Letters to the Editor, Opinions

Letter: Investment Office’s response to divestment is misleading

Tuesday, March 19, 2019

To the Editor:

In their recent op-ed, Dowling, Dietze and Kennedy ’97 argue that it is infeasible for Brown to divest because of the complicated nature of managing the endowment. This claim is concerning, considering the fact that Brown University has claimed to divest from tobacco, genocide in Darfur, and HEI Hotels and Resorts. This is an especially striking claim coming from administrators, whose job is to execute the divestment resolutions of the Advisory Committee on Corporate Responsibility in Investment Policies and the Corporation, the University’s highest governing body. If the University has been unable to effectively divest, we must take a deeper look at our endowment management practices.

Brown claims to have an ethical endowment; the ACCRIP exists precisely for this purpose — it ensures that the University’s investments live up to its ethical values. It is the institution tasked with ensuring that our endowment is socially responsible and consistent with Brown’s goals and principles. The ACCRIP charter states the organization’s responsibility to “consider issues of moral responsibility in the investment policies of Brown University.” Moreover, the charter states that ACCRIP will “recommend divestiture … when divestiture will likely have a positive impact toward correcting the specified social harm, or when the company in question contributes to social harm so grave that it would be inconsistent with the goals and principles of the University to accept funds from that source.”

The ACCRIP recommends divestment to the Corporation, which votes on whether to adopt the measure. On three occasions, a divestment proposal by the ACCRIP has been accepted by the University. The first came in 2003, when the Corporation voted to “exclude from Brown’s direct investments, and require Brown’s separate account investment managers to exclude from their direct investments, those companies that manufacture tobacco products and that the Investment Office share with all investment managers the University’s desire to adhere to this investment philosophy.” Then, in 2006, the committee advised divestment from companies profiteering off of genocide in the Darfur region of Sudan. Again, the Corporation voted to “exclude from Brown University’s direct investments, and require the University’s separate account investment managers to exclude from their direct investments” any company seen as complicit. Most recently, in response to the work of Brown’s Student Labor Alliance, the ACCRIP recommended divestment from HEI Hotels and Resorts.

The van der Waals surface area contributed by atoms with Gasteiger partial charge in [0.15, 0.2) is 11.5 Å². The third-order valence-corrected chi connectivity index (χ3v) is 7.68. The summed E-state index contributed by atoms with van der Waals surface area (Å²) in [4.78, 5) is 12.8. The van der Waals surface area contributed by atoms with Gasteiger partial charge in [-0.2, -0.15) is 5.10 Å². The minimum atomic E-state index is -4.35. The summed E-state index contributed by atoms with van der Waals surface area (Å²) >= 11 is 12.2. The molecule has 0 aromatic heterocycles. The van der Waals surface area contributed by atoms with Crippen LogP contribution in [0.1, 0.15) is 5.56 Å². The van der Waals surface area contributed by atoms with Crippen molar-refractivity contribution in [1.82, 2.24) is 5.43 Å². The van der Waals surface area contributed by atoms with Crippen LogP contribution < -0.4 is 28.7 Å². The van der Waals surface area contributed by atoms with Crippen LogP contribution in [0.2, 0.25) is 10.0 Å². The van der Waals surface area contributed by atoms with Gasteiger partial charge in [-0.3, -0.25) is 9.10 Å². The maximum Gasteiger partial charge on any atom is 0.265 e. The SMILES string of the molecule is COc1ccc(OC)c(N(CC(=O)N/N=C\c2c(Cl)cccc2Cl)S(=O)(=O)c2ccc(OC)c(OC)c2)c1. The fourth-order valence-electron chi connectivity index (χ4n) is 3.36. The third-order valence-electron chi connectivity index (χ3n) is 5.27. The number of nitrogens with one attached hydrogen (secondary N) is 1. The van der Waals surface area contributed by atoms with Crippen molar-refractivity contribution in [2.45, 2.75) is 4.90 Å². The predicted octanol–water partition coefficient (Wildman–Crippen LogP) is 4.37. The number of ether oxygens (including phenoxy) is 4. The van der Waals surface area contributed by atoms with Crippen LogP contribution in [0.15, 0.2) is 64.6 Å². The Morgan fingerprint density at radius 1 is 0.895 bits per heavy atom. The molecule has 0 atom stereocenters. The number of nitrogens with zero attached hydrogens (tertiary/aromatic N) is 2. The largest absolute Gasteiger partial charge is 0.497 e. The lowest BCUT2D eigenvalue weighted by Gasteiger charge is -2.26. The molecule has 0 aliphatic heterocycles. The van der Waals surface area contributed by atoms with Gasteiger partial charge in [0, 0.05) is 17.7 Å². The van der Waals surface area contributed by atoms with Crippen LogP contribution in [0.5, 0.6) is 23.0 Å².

Brown Divest’s demand to “divest all stocks, funds, endowment, and other monetary instruments from companies complicit in human rights abuses in Palestine” is in line with previous acts of divestment by the ACCRIP and the Corporation. In fact, the ACCRIP’s stated policy on investments related to human rights violations is as follows: “Support resolutions seeking reports and codes of conduct on investment in countries where there are pervasive violations of human rights.” Thus, Dowling, Dietze and Kennedy do not provide a logically sound argument against divestment; in fact, their piece bolsters calls for increased financial transparency like the demand included in the Brown Divest referendum item. Brown Divest’s proposal to “establish a means of implementing financial and student oversight of the University’s investments” would ensure that gestures such as divestments are being carried out effectively.

With additional transparency and student oversight, hopefully we can be more confident that the University will actually divest when it says it will. ACCRIP claims that divestment is possible and has been implemented in the past. We must ensure that recommendations for divestment are being effectively carried out by administrators like Dowling, Dietze and Kennedy, who are responsible for following the guidelines set by the University (guidelines that are explicitly referenced in the verbiage of Brown Divest’s referendum item.)

Lastly, it is deeply irresponsible for the editorial board of The Brown Daily Herald to publish pieces like the op-ed by Dowling, Dietze, and Kennedy without acknowledging that divestment is part and parcel of Brown University’s institutional history, through the ACCRIP and the aforementioned divestment actions by the University. In submitting this piece, I demand that the editors of The Herald include an editorial comment in Dowling, Dietz, and Kennedy’s op-ed acknowledging that Brown University has, in fact, divested in the past, and that the ACCRIP’s charter explicitly references the University’s responsibility to divest when University values are at stake. I cannot say whether the editors will make the changes I have suggested.

If it is true, as Dowling, Dietze, and Kennedy suggest, that the Investment Office is not carrying out the University’s own approved divestment resolutions, this beckons a serious inquiry into the Office’s ability to carry out Brown’s goals and principles. This would make a great article for any self-respecting student publication.

Tal Frieden ’19.5

Tal Frieden can be reached at tal_frieden@brown.edu.